Your handset's IMEI is sent in the handshake process when connecting to a network, and can be searched in the global database by your carrier to identify the make & model of your device. This is useful as it allows the carrier to send over the correct internet/MMS configuration settings automatically, and may turn off promotional messages your carrier may send promoting the newest device if you already have that device.

You would not want to reveal your IMEI for the following reasons:

  1. Criminals can use an IMEI to do, well, criminal stuff
  2. It makes your device vulnerable and can be hacked

Scenarios:

  • A device manufacturer discovers that the battery in some devices can spontaneously combust and explode. The device manufacturer offers a replacement process whereupon if you present your IMEI you are eligible for a free replacement device. Unfortunately a criminal got hold of your IMEI and claimed the free device, but as the IMEI has already been claimed, you can't claim a new free handset.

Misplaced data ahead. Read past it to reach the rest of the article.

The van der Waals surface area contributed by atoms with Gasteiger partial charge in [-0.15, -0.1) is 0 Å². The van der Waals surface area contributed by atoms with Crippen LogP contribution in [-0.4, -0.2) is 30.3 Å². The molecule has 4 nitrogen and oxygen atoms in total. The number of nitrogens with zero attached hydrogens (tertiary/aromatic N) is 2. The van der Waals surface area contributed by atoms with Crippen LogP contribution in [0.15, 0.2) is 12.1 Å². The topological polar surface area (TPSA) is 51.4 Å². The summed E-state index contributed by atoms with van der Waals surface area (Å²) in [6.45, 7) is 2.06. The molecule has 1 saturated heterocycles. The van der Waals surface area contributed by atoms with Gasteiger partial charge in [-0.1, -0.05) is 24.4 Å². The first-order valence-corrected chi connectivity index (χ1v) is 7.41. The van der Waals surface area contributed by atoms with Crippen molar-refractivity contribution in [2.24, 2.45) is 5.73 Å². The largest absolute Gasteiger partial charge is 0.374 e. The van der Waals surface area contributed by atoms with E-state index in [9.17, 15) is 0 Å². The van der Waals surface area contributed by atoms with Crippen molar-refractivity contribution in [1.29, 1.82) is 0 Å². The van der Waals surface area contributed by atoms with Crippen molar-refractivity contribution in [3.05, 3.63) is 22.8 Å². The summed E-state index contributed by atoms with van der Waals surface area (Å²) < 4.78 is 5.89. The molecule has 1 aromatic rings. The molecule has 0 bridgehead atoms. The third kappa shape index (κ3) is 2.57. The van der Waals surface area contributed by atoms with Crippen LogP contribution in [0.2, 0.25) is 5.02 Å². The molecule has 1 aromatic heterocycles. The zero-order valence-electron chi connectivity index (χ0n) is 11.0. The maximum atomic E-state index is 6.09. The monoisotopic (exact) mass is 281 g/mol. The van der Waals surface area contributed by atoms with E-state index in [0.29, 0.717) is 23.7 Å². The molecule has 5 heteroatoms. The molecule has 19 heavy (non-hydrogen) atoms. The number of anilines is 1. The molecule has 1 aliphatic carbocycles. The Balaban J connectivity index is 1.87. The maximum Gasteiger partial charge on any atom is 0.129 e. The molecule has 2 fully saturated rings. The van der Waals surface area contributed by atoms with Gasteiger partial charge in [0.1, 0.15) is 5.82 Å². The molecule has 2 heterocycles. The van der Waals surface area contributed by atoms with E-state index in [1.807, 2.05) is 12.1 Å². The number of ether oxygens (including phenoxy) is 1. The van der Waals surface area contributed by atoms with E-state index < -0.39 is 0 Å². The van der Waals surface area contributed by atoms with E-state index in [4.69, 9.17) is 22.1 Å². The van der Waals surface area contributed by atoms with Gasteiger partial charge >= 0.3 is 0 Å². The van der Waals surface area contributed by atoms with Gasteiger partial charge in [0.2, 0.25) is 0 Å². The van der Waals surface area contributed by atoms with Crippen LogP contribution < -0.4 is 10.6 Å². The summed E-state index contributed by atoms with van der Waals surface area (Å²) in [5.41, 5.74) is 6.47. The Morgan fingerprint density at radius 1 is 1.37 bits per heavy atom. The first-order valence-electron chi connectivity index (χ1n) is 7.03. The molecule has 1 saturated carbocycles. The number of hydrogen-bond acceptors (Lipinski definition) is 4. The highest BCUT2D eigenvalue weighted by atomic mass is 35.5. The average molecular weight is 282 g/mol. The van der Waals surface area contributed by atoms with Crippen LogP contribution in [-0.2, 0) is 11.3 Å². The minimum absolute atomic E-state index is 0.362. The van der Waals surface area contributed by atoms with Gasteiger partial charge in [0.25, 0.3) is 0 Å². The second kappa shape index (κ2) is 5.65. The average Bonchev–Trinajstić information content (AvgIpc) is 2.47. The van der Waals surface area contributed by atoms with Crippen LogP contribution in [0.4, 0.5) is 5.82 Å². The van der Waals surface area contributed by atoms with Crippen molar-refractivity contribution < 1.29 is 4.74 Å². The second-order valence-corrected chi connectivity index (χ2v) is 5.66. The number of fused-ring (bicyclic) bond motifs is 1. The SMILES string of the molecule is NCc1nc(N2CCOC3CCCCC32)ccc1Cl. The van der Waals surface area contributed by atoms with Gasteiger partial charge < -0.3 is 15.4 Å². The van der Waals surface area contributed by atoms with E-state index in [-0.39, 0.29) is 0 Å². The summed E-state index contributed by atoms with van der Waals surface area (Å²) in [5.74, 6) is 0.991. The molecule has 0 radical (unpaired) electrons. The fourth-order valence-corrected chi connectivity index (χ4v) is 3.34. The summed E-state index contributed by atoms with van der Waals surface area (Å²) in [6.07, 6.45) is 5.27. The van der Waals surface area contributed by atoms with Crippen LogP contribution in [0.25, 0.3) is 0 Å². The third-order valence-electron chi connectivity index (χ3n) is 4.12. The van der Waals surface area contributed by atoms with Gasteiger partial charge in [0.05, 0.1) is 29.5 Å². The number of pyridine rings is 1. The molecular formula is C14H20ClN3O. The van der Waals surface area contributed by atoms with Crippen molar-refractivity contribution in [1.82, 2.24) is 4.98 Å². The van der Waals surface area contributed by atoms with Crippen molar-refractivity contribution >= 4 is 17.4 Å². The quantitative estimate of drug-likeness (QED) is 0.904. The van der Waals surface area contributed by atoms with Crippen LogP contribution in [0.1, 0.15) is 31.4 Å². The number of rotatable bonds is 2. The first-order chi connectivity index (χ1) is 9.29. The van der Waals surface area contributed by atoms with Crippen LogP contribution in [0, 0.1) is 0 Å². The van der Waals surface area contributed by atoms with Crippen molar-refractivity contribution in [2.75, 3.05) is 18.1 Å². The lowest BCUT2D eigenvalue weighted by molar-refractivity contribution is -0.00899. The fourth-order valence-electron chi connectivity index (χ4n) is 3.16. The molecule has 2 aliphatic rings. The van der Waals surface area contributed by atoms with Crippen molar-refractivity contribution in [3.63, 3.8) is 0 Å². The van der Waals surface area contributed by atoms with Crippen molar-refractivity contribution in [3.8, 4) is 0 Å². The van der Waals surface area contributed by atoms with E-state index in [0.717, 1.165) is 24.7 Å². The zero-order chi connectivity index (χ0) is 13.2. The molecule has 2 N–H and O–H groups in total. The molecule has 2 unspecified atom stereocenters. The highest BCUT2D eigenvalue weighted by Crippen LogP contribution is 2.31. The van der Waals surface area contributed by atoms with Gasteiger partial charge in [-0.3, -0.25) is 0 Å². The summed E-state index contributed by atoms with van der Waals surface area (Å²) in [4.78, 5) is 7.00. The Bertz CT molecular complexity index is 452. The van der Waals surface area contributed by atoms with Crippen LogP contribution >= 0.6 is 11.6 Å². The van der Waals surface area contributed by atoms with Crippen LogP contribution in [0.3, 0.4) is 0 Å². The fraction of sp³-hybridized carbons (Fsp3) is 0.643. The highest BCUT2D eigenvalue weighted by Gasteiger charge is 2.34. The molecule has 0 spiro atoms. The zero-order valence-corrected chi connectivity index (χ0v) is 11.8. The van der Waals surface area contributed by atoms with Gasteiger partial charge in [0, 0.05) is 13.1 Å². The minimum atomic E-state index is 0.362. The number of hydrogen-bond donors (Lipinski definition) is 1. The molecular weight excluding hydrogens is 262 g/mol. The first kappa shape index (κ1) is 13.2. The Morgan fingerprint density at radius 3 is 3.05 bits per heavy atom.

• A hacker knows how much you are worth, and bad news, they have your IMEI. Through a simple SIM-unlocking site they can obtain the make and model of the device, and maybe the operating system version residing on it. They can now proceed to send you some spam/dodgy way of installing spyware onto your device. They can now steal your data and thus, your wealth.
  • IMEIs look like they have 15 digits, which isn't enough to store the 128 bits a GUID has. Are they the same or do they just serve similar purposes? – Nick T Oct 29 '14 at 4:34
  • @NickT: Well, they are similar in terms that they are unique, and allow to identify a single entity. – Marcel Oct 29 '14 at 6:16